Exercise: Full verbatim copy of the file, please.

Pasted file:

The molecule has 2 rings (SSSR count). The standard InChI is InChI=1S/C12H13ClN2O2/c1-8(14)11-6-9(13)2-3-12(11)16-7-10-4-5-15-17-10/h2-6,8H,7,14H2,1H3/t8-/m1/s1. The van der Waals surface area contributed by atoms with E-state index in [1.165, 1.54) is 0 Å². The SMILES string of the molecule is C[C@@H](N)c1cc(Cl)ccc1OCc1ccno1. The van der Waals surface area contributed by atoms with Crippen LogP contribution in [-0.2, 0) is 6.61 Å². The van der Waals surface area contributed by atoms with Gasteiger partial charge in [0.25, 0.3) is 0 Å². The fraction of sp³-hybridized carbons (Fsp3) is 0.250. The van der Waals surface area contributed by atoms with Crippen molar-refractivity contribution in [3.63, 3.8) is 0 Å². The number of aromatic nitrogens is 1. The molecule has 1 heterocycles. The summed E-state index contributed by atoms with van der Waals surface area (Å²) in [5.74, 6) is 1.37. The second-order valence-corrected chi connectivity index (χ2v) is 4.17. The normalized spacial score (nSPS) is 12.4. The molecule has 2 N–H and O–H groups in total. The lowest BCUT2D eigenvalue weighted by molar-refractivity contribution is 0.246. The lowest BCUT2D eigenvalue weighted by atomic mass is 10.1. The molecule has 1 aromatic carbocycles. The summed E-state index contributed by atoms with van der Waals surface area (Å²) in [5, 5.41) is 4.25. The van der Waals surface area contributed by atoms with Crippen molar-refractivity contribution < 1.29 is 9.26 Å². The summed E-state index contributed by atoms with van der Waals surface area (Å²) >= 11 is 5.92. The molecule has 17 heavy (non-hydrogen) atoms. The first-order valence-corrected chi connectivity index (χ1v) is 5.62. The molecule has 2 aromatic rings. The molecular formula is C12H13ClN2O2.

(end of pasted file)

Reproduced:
The molecule has 2 rings (SSSR count). The standard InChI is InChI=1S/C12H13ClN2O2/c1-8(14)11-6-9(13)2-3-12(11)16-7-10-4-5-15-17-10/h2-6,8H,7,14H2,1H3/t8-/m1/s1. The van der Waals surface area contributed by atoms with E-state index in [1.165, 1.54) is 0 Å². The SMILES string of the molecule is C[C@@H](N)c1cc(Cl)ccc1OCc1ccno1. The van der Waals surface area contributed by atoms with Crippen LogP contribution in [-0.2, 0) is 6.61 Å². The van der Waals surface area contributed by atoms with Gasteiger partial charge in [0.25, 0.3) is 0 Å². The fraction of sp³-hybridized carbons (Fsp3) is 0.250. The van der Waals surface area contributed by atoms with Crippen molar-refractivity contribution in [3.63, 3.8) is 0 Å². The number of aromatic nitrogens is 1. The molecule has 1 heterocycles. The summed E-state index contributed by atoms with van der Waals surface area (Å²) in [5.74, 6) is 1.37. The second-order valence-corrected chi connectivity index (χ2v) is 4.17. The normalized spacial score (nSPS) is 12.4. The molecule has 2 N–H and O–H groups in total. The lowest BCUT2D eigenvalue weighted by molar-refractivity contribution is 0.246. The lowest BCUT2D eigenvalue weighted by atomic mass is 10.1. The molecule has 1 aromatic carbocycles. The summed E-state index contributed by atoms with van der Waals surface area (Å²) in [5, 5.41) is 4.25. The van der Waals surface area contributed by atoms with Crippen molar-refractivity contribution < 1.29 is 9.26 Å². The summed E-state index contributed by atoms with van der Waals surface area (Å²) >= 11 is 5.92. The molecule has 17 heavy (non-hydrogen) atoms. The first-order valence-corrected chi connectivity index (χ1v) is 5.62. The molecule has 2 aromatic rings. The molecular formula is C12H13ClN2O2.